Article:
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For a not entirely hypothetical illustrative case: a number of ideas have been put forward at WHO on new mechanisms for funding R&D on new vaccines and treatments (Health Action International Global et al., 2001). It is possible that a new international legal instrument ("New Instrument") will emerge with some creative approach to promoting R&D. What if that new approach is inconsistent with some rule of the TRIPS Agreement?
In what is probably the easiest case, a WHO-sponsored New Instrument would be adopted by consensus of WHO members and, from the standpoint of the Vienna Convention on the Law of Treaties (VCLT), would be a later in time agreement with coincident parties as the WTO Agreement, with the later in time agreement governing (Article 30(3), VCLT). Given that the WTO Appellate Body has already recognized that the WTO is not a self-contained legal system (WTO Appellate Body, 1998), it seems unlikely that the Appellate Body would fail to give priority to a later in time inconsistent agreement among coincident state parties. The situation becomes more difficult if a WHO New Instrument was not accepted by one or more key economic actors. It would be effective among its state parties, including at the WTO (per Article 30(4) of the VCLT). But, rights and obligations in respect to parties that did not adopt the New Instrument would remain governed by the WTO Agreement, including, for example, the TRIPS Agreement. This could give rise to "material issues".
What if the New Instrument provided that a certain type of innovation is not subject to patenting, and an enterprise based in a state party that did not adopt the New Instrument sought to patent that type of innovation in a state party that did adopt it? Under Article 30(4) of the VCLT, the state party adopting the New Instrument presumptively would remain obligated to grant a patent further to Article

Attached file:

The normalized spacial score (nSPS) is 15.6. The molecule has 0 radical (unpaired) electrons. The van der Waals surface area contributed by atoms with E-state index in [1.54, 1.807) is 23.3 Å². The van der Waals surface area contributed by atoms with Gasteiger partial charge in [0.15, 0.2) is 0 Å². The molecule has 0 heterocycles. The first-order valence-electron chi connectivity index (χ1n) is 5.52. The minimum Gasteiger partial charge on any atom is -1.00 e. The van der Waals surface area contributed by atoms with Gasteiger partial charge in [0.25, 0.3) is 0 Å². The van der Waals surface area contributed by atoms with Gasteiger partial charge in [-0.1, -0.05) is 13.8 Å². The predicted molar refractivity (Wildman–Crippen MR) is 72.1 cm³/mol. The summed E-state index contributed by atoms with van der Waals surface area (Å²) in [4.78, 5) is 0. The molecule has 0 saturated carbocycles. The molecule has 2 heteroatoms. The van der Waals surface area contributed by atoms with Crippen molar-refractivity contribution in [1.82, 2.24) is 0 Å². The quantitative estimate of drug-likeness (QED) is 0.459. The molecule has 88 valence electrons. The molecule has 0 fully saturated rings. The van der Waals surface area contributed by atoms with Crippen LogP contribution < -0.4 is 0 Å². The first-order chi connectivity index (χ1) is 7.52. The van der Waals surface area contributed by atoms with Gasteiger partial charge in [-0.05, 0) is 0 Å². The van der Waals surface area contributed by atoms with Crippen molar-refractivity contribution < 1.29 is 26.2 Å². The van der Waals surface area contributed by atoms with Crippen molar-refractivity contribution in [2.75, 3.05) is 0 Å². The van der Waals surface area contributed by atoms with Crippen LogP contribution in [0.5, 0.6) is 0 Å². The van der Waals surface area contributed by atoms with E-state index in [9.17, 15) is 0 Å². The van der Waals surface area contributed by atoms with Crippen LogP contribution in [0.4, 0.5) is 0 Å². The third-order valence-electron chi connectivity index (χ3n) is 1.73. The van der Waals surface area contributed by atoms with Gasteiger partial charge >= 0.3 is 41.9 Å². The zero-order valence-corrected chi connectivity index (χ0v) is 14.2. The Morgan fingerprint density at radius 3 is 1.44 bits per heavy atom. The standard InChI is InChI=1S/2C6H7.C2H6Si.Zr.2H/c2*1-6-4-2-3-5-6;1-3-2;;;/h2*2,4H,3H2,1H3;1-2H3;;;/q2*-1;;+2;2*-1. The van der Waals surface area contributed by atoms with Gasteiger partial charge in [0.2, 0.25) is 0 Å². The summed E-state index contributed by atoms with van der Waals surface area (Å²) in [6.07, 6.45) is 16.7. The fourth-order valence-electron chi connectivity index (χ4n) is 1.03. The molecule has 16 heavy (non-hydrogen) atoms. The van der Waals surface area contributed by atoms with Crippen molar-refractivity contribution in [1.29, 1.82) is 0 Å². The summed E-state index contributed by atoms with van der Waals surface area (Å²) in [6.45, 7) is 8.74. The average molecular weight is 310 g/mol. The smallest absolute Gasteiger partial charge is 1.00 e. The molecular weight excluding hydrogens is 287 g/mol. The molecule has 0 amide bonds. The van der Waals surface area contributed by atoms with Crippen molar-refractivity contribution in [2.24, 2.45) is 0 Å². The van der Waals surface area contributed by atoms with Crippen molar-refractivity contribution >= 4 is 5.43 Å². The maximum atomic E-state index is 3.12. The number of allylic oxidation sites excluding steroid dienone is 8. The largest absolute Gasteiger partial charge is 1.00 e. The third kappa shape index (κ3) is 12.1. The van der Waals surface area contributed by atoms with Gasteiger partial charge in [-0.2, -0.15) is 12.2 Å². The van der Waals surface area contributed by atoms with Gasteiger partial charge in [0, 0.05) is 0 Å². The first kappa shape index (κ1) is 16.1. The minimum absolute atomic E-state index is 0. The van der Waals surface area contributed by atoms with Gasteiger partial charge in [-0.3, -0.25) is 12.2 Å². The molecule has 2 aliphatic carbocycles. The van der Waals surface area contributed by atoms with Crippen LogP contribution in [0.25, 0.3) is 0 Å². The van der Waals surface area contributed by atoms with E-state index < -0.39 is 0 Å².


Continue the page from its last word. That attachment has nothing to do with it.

27.1 of the TRIPS Agreement. Would Article 27.1 allow the adopting state party to refuse patenting as justified on field of technology differentiation grounds in the sense of the panel report in the CanadaGenerics case? (WTO Appellate Body, 2000).
The lawyers should spend some time working out these integration issues before they arise in a concrete way. This might be a useful area for cooperation among the legal divisions of the WHO, WIPO and WTO.
Multilevel Governance Problems at the Intersection of Trade, Health and the ‘Global Knowledge Economy’ Expanding Institutional Coordination A number of proposals to put global public health on a more sustainable footing involve the creation of new financing mechanisms. None of the WHO, WIPO and WTO are set up as global financial managers. A logical fourth institution is the World Bank, which does considerable work in the field of public health, but largely separate from the Geneva institutions. Other institutions such as the Global Fund, UNITAID and UNICEF are important in the procurement context. Institutions such as UNCTAD work with developing countries on transfer of technology relating to public health. The Gates Foundation has become a major factor in global public health dialogue, and there are a number of nongovernmental organizations, such as DNDi and the Medicines Patent Pool, that are important.
Advocacy NGOs continue to play an important role. There may be a space for the formation of something in the order of a Global Health Coordination Council that could and should help establish priorities and overall strategy for addressing problems of global public health.